“I look to a day when people will not be judged by the color of their skin, but by the content of their character.”

Martin Luther King, Jr.

It is no secret that our great nation of the United States has had a dark history in the enslavement of individuals and inequality of in terms of deeming liberties. From the Jim Crow Laws era to the ruling of Plessy v. Ferguson (otherwise known in the Separate but “Equal” doctrine), the attack on civil and individual liberties of African Americans was disturbing and very blood-boiling from the perspectives of those who believe in our God-given, Constitutional liberties.

I do, however, want to point out another venue of inequality that we have seen in the recent decades: those that we have seen from minority “advancement programs.” Programs such as Affirmative Action, which had the intention to advance minorities in society whose previous generations were viewed as underpriviledged, has not produced any viable results of advancement (as you can see from the so-called disparity in wealth and education). In fact, while I am talking on education, collegiate institutions that are considered racially selective have capitalized on this idea and promote a message that preference trumps legitimate skill any day. According to Marie Gryphon, a contributing author and scholar from the Cato Institute, “Minority under-representation in college is the direct result of the public schools’ failure to prepare minority students. It is a failure that affirmative action does not remedy — college-ready minorities already attend college just as often as their white counterparts.”

Let’s be clear, Affirmative Action has not led to any major regression in our society, but what I am arguing is that the preferential treatment mechanism that is put forth does not remedy the advancement of minorities either. I could argue how the failure of our education system has poorly prepared minorities for Academia, but I will open that can of worms for another discussion.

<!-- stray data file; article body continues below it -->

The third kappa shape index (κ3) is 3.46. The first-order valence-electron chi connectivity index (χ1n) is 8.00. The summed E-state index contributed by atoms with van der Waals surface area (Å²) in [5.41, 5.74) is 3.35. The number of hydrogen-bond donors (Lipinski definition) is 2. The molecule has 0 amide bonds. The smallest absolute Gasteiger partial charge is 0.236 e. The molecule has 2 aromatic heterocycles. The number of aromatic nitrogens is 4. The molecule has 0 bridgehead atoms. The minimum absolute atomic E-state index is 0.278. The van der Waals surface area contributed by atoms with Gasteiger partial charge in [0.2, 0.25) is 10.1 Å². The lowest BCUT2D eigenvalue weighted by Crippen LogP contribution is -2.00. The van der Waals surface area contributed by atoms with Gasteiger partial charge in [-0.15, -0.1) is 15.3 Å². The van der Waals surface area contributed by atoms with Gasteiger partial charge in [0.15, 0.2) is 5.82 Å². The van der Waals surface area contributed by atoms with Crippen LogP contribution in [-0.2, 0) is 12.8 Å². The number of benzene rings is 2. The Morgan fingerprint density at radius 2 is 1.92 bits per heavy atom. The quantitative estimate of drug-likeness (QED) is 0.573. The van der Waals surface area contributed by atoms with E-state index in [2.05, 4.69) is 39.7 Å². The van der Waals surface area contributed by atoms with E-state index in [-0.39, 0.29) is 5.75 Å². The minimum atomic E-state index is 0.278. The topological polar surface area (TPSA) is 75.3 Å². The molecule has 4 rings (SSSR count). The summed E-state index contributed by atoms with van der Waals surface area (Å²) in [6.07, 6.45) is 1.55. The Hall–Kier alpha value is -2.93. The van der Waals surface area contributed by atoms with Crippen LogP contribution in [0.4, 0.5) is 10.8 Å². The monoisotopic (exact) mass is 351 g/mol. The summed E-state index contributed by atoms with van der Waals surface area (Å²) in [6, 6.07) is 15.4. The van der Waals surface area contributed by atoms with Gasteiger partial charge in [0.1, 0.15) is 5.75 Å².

To make the Constitutional argument, I would like to cite an excerpt from 14th Amendment, in Clause 1:

” All persons born or naturalized in the United States, and subject to the jurisdiction thereof, are citizens of the United States and of the State wherein they reside. No State shall make or enforce any law which shall abridge the privileges or immunities of citizens of the United States; nor shall any State deprive any person of life, liberty, or property, without due process of law; nor deny to any person within its jurisdiction the equal protection of the laws.”

The Equal Protection clause of this excerpt of the 14th amendment deflects any extension of our immunities and liberties as citizens. Our government has the sole, moral function to protect the civil liberties of ALL of its individuals. No exceptions or unconstitutional expansions.

One more issue that I want to cover before I close is hate crime laws. These laws are an overstatement of human protection and effectively undermine the equal protections of individual civil liberties that are mandated by our Constitution. These laws take the focus away from the core action and re-write motivations of the crime based on pure “thought” of crime. The protections against crimes change with preference of race and sexual orientation while the labelled majority (whites and straights, for instance) is held under heavier scrutiny and denied that same level of crime protection. Is this fair? Or does it further create racial friction that previous government action inadvertently created?

As I close, I want to express my relief at how far our society has come at respecting individuals on the basis of character. On the other hand, government-mandated “advancement programs” for minorities have regressed the notion of equal protections of rights to all individuals and has undermined the individual initiative and respect of those minorities. I believe personally that anyone with the power of individual initiative can achieve so much in this life. Martin Luther King Jr. was living proof of the power of individual initiative; the odds were just as stacked against him in a time period where racial tension still ran hot. I want to see a day where we can live in a peaceful, free society where equal protections come to EVERYONE without stipulations. That society ensures government’s moral duty to uphold and protect our God-given civil liberties against the historical evils of slavery. A society that rewards individuals on initiative and skill, not preference.

-Nathan

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